Six Sentence Story -the Wakefield Doctrine-

Welcome to the Wakefield Doctrine (the theory of clarks, scotts and rogers)

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The prompt word is ‘Fault’ for this week’s Six Sentence Story.

New Readers? The Six Sentence Story bloghop is zoe’s weekly dare: ‘Hey! you know the word, ‘Fault’? Never mind what definition, the word, do you know it? Fine. You know how to make up a story? Well, me and my little dog dare you to write a story that involves that word and do it in six and only six sentences. What?!? Fault! Weren’t you listening?! (“Keep your eye on this one Joule.  Yeah, ‘ARR’ to you too.“).

It’s challenging and fun, you should join us this week. And you can write anything you’d like. For example, some people are writing serial stories, every Thursday a six sentence installment. Others write amazing set pieces, mood and humor all wrapped up in little six sentence bundles. This week, I’m going to pre-borrow from the next Chapter of ‘Home and Heart’ for a scene to form my Six around. (New Readers: If you’re like me and are constantly trying to improve ‘the skills’, taking a large scene and making it fit into Six Sentences is, like, totally good practice.)

 

Fault

Sister Catherine looked at the woman who sat in the empty classroom and said, “Thank you for coming in today, Roanne, I’m very concerned about your daughter, Patrice.”

Roanne Avila sat and felt her days as a pupil at St. Dominique’s whisper from the wood and metal of the desk, looked up, her cautious movements forgotten in the memories that grew in her mind, let the wave of an obviously new hairstyle fall to the side of her face; the nun tensed as she saw the smudge of reddish orange at the corner of her former pupil’s eye, an un-noticed stutter in the application of make-up.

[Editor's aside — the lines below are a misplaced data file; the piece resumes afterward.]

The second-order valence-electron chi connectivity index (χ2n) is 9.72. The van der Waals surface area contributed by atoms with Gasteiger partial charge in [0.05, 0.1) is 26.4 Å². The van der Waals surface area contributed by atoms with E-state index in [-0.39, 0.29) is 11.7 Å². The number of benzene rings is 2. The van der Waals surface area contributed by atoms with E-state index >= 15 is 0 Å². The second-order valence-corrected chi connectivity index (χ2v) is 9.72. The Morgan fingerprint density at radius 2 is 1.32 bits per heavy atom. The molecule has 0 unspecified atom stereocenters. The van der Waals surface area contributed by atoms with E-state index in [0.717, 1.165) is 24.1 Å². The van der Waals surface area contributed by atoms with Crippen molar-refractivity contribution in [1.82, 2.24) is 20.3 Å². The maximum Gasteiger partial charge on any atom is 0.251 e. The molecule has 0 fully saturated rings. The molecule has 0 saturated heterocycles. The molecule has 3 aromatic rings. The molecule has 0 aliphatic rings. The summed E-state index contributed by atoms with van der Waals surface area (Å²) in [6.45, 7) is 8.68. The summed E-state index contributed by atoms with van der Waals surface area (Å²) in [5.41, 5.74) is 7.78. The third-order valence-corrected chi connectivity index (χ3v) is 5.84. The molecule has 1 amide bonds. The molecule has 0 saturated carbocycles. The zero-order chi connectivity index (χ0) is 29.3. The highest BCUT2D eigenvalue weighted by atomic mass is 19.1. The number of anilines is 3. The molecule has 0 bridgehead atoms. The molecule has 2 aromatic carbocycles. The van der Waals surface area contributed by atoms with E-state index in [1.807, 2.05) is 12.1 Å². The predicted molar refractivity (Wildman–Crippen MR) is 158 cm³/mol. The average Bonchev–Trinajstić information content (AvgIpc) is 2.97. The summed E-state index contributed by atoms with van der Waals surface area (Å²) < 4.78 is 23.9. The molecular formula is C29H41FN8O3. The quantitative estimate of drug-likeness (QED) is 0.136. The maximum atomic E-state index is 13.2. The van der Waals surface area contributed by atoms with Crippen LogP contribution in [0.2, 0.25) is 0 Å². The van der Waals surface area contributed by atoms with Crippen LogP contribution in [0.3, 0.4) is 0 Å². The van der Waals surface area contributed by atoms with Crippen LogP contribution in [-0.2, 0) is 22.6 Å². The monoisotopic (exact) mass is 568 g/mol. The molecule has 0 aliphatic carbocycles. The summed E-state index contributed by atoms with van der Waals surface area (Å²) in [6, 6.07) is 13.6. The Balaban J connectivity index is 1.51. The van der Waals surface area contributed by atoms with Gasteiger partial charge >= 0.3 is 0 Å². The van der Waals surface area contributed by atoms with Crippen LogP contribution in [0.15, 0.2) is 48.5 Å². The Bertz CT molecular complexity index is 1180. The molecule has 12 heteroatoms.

Sister Catherine, (though very few would have the suicidal daring to ask, grew up in an orphanage with the unlikely name, ‘the Miami Children Center’, only in part unusual for being in Ohio), knew the palette of abuse, the colors of shame and secret pain, stepped around her desk and crouched next to the young woman, who tried to turn her head away.

“Roanne, look at me,” her tone, while not one of a person only hoping to be obeyed, held a barely noticeable tremor of concern, as she reached with thin, graceful fingers, a plain gold band her sole touch of color and held the younger woman’s chin, far more gently than the wire-rimmed glasses and bleached white wimple framing her face would ever suggest, and turned the woman’s head slightly.

“My husband Roger works so hard at the casino providing for me and the kids, he really is a good man, I shouldn’t complain so much, it’s my fault that he hit me,” the young woman’s voice held more emotions than a single sentence should be able to contain.

Sister Catherine’s touch became stronger yet more gentle, as if holding a child against a sudden onslaught of cold wind, and with eyes that blazed with the un-definable power of a childless mother, said in a whispered shout,  “You must never say that, you are entitled to live your life without being hurt by another just because they want someone else to feel as bad as they do.”

 

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clarkscottroger About clarkscottroger